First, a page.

Community—A Handshake Away
Ah, the era of mobile food service. Throughout the last decade, we have seen an influx of food trucks, pop-ups and bars on wheels burst onto the food and beverage scene. This new fad combines the idea of convenience with that of community. The proprietors of these literal “meals on wheels” set up anywhere and everywhere to share their product with the world. From farmers’ markets to neighborhood gatherings, breweries to music festivals, you’re bound to run into a pop-up food or beverage stand somewhere. Arlen Coiley of Handshake Coffee aims to take the movement one step further, using his mobile coffee bar to forge relationships between the coffee drinker and the local coffee roaster.
Having just recently celebrated its one-year anniversary, Handshake Coffee is a mobile business unlike any other. Not only is Coiley’s company one of the few transportable coffee bars, but it is also a business with a clear goal – connect people with others around them. Think about it. When is the last time you stopped to ask where your coffee was from? Just like every person, every product has a story and Handshake Coffee is there to help tell it.
Handshake Coffee’s mobile cart set up at Maritime Heritage Park in Bellingham, WA. Photo courtesy: Arlen Coiley.
“I love the pop-up business model. It is truly an amazing outlet. I’ve learned so many different things through pop-up business,” Coiley says.
Coiley has been an active member of the food service industry for many years, most recently as one of the chefs at Rifugio’s Country Italian Cuisine in Deming, WA. A stalwart of the Bellingham community, he graduated with a degree in ethnic gastronomy and a minor in entrepreneurship from Western Washington University.
The idea for the small-scale specialty roaster came shortly after Coiley travelled to Central America for three months. During his travels, he and a friend visited coffee farms and developed relationships with the local farmers. Upon returning to Bellingham, he enrolled in Western Washington University’s newly created entrepreneurship minor. The program calls for students to create their own small business. Coiley settled on Handshake Coffee for his business proposal but it wasn’t his first idea.
“The very first idea I pitched for the minor was to create a waterfront restaurant in Bellingham called the Salish Circle,” Coiley says. “As more time went by I thought about my trip to Central America and realized I wanted my business to be involved with the coffee trade,” he says.
Arlen Coiley operates a hand-pulled espresso machine at Handshake Coffee’s mobile coffee bar. Photo courtesy: Arlen Coiley.
Handshake Coffee’s original idea was to serve as a local coffee roaster that only sold bags of coffee. Coiley wanted to establish a relationship with farmers and then help sell their high-quality product. Handshake’s first incarnation operated on this platform for a while but Coiley wasn’t satisfied with the model. He wanted more. After some frustration and a few trips back to the drawing board he came up with the idea to not only establish relationships with the farmers, but to create meaningful connections with the people drinking the coffee.
“One day in the spring of 2016 I grabbed my barbecue, a table and my coffee gear and set up downtown,” he says. “I knew my strengths laid in meeting and interacting with people, so it was logical that a mobile coffee bar was the next step for Handshake Coffee.”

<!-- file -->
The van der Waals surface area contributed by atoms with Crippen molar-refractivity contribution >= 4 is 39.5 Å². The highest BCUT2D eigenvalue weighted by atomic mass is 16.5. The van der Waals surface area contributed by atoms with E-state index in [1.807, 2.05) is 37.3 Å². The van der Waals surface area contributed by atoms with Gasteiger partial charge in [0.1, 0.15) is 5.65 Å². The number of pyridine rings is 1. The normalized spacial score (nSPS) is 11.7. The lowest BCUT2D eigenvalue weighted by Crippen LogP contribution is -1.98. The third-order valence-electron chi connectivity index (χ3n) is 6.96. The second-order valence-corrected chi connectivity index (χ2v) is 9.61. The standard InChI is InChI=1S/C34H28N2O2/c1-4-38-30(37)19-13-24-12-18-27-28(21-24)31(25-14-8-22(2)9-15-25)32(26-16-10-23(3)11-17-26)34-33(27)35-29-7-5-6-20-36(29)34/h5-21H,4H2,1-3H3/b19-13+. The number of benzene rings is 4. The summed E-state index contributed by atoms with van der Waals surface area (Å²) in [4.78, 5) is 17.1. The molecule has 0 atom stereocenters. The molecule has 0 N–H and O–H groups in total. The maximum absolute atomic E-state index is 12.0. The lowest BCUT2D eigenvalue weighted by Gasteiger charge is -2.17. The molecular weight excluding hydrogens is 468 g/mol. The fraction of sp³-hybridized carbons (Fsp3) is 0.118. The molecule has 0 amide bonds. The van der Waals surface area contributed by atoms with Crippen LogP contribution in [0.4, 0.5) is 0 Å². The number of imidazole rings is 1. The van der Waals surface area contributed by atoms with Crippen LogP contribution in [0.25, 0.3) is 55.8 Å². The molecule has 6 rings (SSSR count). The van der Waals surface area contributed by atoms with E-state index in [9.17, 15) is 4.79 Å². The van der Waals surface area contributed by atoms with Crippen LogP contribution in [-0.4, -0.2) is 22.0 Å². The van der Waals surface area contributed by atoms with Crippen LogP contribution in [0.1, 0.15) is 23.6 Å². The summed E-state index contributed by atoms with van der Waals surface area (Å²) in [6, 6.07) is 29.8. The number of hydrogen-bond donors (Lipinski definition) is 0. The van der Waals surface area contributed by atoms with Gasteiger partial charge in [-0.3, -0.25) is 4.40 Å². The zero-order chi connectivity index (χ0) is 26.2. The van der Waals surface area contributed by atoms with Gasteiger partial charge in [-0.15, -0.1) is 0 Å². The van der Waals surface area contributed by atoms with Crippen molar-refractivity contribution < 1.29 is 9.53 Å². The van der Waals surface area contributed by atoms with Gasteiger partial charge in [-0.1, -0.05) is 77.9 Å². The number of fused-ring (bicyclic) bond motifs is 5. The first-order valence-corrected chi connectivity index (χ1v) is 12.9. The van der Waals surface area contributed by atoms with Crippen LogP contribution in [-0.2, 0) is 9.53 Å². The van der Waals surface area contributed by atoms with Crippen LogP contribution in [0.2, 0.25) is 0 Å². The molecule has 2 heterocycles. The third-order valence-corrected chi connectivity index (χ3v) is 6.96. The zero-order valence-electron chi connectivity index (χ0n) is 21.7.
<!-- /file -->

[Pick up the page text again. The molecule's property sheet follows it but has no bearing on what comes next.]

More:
Using pour over and aeropress methods of brewing for their coffee, Handshake Coffee ensures no one cup of coffee is the same. In addition, the coffee bar is a great staging area for conversation. When you walk up to the coffee bar, not only do you get a fresh cup of hand-ground locally roasted coffee, but you interact with community members you may have never encountered before. Coiley dubs it his “coffee theater.” Coiley uses social media to announce when and where Handshake Coffee’s mobile coffee bar will be located at on certain days.
Handshake Coffee’s mobile coffee bar set up at the Alternative Library in Bellingham, WA. Photo courtesy: Arlen Coiley.
“I want to create spaces and events that are positive for everyone involved,” he says. “Community support is one of the most important things and Handshake Coffee is built on the idea of human interaction.”
Right now, the name of the game in the food industry is hyperlocal, and Handshake Coffee is most certainly a player. With all roasts coming from various local roasters, or Coiley’s own private roasts, he wants to connect his customers with the many great coffee producers in their area. And if you find that one of the roasts quickly enters you into a state of caffeine-fueled bliss, you’ll be happy to know that Handshake Coffee sells roasts by the bag. After visiting Handshake’s coffee bar, you may just walk away with your new favorite coffee blend.
Coiley is a man with many ideas and what it means to be Handshake Coffee keeps expanding. With an eye on the future he plans on Handshake becoming a hub to help future entrepreneurs. He will be using a 3D printer to create more mobile carts and will then sell the carts to other small business owners and offer instructional courses on mobile entrepreneurial endeavors.
“I want to see real change in our business models and in the community,” Coiley says. “Active collective participation in your local economy is what will bring people together and allow them to work side by side.”